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Ploughing a poorly drained grassland reduced N<inf>2</inf>O emissions compared to chemical fallow

MacDonald, J.D., Rochette, P., Chantigny, M.H., Angers, D.A., Royer, I., Gasser, M.O. (2011). Ploughing a poorly drained grassland reduced N<inf>2</inf>O emissions compared to chemical fallow, 111(2), 123-132. http://dx.doi.org/10.1016/j.still.2010.09.005

Abstract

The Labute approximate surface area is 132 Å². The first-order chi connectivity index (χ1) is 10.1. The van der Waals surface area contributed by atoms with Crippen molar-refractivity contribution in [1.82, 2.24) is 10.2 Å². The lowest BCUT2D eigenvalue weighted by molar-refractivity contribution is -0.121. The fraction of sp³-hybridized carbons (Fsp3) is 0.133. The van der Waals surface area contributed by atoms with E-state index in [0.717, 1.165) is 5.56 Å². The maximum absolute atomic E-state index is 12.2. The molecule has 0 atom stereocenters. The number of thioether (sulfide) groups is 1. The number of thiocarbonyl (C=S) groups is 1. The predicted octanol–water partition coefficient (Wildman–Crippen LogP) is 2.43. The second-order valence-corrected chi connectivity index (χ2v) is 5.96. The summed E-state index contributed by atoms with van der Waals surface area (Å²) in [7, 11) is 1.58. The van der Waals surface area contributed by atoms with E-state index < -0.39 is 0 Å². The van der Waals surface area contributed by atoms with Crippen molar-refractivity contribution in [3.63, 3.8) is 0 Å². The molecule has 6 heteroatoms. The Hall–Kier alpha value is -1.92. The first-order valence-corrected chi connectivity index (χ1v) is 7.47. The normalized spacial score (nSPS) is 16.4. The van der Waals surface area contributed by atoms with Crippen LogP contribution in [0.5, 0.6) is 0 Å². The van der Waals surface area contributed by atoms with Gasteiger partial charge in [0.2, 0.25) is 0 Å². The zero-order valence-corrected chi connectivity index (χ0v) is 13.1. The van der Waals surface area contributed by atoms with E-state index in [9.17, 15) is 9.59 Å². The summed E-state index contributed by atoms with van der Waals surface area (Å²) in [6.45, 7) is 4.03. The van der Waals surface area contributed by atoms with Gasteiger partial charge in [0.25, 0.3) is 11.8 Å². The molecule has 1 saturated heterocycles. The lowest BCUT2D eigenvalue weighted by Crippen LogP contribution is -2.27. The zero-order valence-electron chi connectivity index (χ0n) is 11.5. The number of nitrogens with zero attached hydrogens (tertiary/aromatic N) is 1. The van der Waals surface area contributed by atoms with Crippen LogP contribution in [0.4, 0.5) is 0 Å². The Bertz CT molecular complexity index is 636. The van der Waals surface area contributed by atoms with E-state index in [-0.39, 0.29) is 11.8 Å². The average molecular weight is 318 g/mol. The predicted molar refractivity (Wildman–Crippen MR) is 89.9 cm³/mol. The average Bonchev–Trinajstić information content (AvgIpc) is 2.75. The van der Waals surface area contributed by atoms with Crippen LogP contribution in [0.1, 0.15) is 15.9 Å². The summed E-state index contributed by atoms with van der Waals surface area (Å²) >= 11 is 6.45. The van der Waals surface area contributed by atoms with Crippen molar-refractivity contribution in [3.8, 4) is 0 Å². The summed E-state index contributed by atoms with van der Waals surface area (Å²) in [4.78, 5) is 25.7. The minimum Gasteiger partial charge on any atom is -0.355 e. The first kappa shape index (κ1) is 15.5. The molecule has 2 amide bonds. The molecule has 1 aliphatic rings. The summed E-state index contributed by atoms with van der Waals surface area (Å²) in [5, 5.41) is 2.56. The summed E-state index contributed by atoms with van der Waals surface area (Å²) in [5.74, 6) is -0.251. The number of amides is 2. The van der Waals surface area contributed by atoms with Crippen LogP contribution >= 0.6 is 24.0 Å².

Managed grasslands occupy a large portion of the agricultural landbase, are rich in C and N and therefore represent a risk for emissions of N2O during landuse change. Two adjacent grassland plots, one amended with 100m3ha-1 of liquid swine manure annually since 1978 and an unamended grassland were either (i) left with vegetation intact (Control) or killed by glyphosate in the autumn. Glyphosate-treated subplots were either (ii) left as an undisturbed chemical fallow, (iii) ploughed by full inversion tillage (FIT) in the autumn, or (iv) in the spring. Cumulative emissions of N2O over the measuring period (static chambers), soil solution NO3-N (tension lysimeters) and soil NO3-N (KCl extraction) were monitored following tillage for one fallow year. Emissions of N2O decreased in the order: amended chemical fallow (3.0gNm-2), amended spring-FIT (2.0gNm-2), amended autumn-FIT and unamended chemical fallow (1.7gNm-2, both), unamended spring-FIT (1.2gNm-2) and the unamended autumn-FIT subplots (0.9gNm-2) while grassland controls emitted 0.07 and 0.09gNm-2 for the unamended and amended plots, respectively. Emissions of N2O were positively correlated with soil solution NO3-N at 30-cm depth in the chemical fallow, but negatively with soil solution NO3-N at 45cm in FIT subplots. In chemical fallow soils, N2O was likely produced as the NO3- mineralized at the soil surface moved down the soil profile, enriching denitrification sites at shallow depths during rainfall events. In contrast, FIT placed the C and N required for denitrification deeper in the soil profile, and complete reduction to N2 was likely favoured. On these poorly drained grassland soils, FIT reduced emissions of N2O relative to a chemical fallow by a factor of 2 to 3 for equivalent soil NO3-N. Emission factors accounting for the interaction between soil characteristics - in this case drainage conditions - and management practices may be important in providing accurate N2O emission estimates. © 2010.

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